Thursday, October 11, 2012

Rail-ly memorable North Borneo train ride to Beaufort

OUR original intention was to board the famous North Borneo Railway and follow the heritage trail from Tanjung Aru to Papar, 38km from Kota Kinabalu.

However, fate had a weird sense of humour because on arrival in the capital of Sabah, fondly called KK (previously known as Jesselton), a call came from the Heritage Train organisers to tell us that the Heritage Train engine had broken down and it’s in the workshop.

With a heavy heart, we had to resort to Plan B. Two days later, we unanimously voted to board the Sabah State Railway and make our way to Papar.

On hindsight, this actually lessens the strain on our purse-strings by more than RM268 per person because the fare to Papar by the regular train is only RM1.85 per person one way.

The fare on the North Borneo Railway, with all its bells and whistles, was RM270 to Papar and back!


There are 15 stops from Sekretariat station to Tenom. Since we boarded at Tanjung Aru, there are only three stops to Papar.

It’s nice to re-acquaint ourselves with the kind of coach which we have not seen for a long time. The Sabah railway looks slightly similar to the KTM but there are fewer coaches because there are simply fewer passengers.
The interior is spacious and the colour of the seats is similar to the ones we have back home.

A friend from Sabah tells me that the State railway is the chief means of transport for those living in “reduced circumstances”. City people tend to prefer buses, mini-buses and taxis when they travel from town to town.
Locals can easily tell we’re not one of them since we sound very much like people from across the South China Sea, meaning the peninsula.

I draw some curious looks because the locals aren’t quite so sure about my identity since I am wearing a Javanese cap. I eavesdrop on a nearby conversation and hear a passenger remarks “macam orang Jawa”.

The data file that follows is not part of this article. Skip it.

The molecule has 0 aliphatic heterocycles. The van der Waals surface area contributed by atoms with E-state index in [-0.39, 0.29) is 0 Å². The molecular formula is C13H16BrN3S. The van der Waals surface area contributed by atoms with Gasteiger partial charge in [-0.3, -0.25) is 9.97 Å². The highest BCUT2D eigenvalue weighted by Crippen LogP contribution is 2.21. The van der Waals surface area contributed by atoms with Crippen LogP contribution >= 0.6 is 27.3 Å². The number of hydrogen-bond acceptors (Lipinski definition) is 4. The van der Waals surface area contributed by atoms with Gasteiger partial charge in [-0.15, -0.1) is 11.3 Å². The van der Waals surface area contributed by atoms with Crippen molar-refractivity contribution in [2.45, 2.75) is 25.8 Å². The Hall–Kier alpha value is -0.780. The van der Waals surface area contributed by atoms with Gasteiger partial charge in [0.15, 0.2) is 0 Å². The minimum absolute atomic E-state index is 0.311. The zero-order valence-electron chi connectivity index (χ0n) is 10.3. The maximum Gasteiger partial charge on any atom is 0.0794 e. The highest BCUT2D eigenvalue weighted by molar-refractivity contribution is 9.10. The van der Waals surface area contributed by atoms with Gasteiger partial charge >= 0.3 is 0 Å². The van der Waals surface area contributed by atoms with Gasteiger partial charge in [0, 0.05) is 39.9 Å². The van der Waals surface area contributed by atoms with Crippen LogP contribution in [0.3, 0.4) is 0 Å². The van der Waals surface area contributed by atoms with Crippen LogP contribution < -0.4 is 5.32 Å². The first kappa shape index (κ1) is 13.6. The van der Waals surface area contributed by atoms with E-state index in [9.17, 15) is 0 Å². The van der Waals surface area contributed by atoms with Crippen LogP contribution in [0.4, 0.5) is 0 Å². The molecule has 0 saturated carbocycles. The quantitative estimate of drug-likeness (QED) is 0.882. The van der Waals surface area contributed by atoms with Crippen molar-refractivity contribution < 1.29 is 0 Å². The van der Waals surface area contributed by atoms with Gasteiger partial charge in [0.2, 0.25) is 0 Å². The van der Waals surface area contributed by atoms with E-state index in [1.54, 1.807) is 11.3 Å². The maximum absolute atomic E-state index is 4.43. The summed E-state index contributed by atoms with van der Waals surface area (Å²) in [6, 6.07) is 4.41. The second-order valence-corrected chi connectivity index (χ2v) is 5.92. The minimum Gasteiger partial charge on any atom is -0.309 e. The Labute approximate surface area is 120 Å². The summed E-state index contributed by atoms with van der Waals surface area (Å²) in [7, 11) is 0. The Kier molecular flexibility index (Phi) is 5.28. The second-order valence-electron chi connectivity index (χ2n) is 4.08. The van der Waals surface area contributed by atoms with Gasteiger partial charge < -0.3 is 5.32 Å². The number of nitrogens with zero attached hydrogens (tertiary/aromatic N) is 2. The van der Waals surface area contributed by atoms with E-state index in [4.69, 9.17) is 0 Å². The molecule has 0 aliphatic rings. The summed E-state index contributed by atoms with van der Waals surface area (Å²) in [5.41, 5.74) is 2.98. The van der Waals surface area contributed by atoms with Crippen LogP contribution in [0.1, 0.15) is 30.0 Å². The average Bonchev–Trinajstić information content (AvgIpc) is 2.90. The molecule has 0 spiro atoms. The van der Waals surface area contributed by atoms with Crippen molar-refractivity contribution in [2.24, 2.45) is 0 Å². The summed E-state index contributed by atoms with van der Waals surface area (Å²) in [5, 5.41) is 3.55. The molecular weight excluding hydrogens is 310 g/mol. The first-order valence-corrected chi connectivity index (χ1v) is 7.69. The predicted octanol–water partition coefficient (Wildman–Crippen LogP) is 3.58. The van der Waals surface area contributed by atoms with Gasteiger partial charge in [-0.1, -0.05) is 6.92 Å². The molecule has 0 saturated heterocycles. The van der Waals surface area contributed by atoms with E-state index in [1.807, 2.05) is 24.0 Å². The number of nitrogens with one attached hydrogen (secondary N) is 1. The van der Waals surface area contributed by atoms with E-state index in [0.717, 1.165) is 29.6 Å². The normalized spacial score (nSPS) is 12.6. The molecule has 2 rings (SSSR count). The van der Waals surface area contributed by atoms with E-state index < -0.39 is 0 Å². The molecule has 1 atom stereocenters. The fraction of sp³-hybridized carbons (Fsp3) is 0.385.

The first thing we notice before the train leaves the station is that the ceiling fans in our coach aren’t working. But when the train finally moves, the fans start spinning. Well, at least half of them do.

 The rail route is along the west coast of Sabah and it faces the South China Sea. Without any expectations, we are happy that marshlands soon loom into sight and along several sections of the route, swamps appear right next to the track.

Kampung houses are common but not many. The land is very flat and the atmosphere bespeaks of pastoral surroundings that are dissimilar from those in the peninsula.

After 30 minutes or so, we reach Papar, a town with a population of about 128,000 (2010 statistics). The residents comprise Kadazandusun, Bruneian Malay, Bajau and Hakka Chinese.

I find out later that the name Papar means “flat” or “open land”. The main agricultural crop is rice. Naturally, padi fields are found in abundance but in recent years, orchards have also sprung up.


The passengers who board the train at Putatan, Kinarut and Kawang (between Tanjung Aru and Papar) are mostly villagers and teenagers.

One of them, a young lad, has brought along a “friend” who attracts some curious looks when it begins squawking. It’s actually his chicken which is wrapped in a plastic bag with its head protruding out.

While some of us cast furtive glances at him, the boy who we nickname “Chicken George”, retreats to a secluded corner between two rows of seats with his feathered friend resting on the floor.

Every time the chicken squawks a little, he taps it gently with his foot and it stops. I am hoping that it is his pet and not headed for the pot.

This scene would have been common in pre-war Malaya on local trains. I reckon that if someone had brought along his pet goat, I would have gladly offered my seat to the horned guest. After all, it is the only decent thing to do since I am only a guest in the Land Below The Wind.


Since Papar is insufficient to satisfy our sense of outdoor adventure, we proceed to Beaufort, 52km from Papar and 90km from Kota Kinabalu.

What we will do in Beaufort is as much a mystery to us as it is to the train conductor when we pay for the extended rail journey to a town in the interior named after L.P. Beaufort, a former British Governor.

Then, 45 minutes later, we glide to a gentle halt at a very quiet provincial town which has a population of 76,000. The townspeople, mainly Chinese Hakkas, are either having their siesta or closing their businesses early.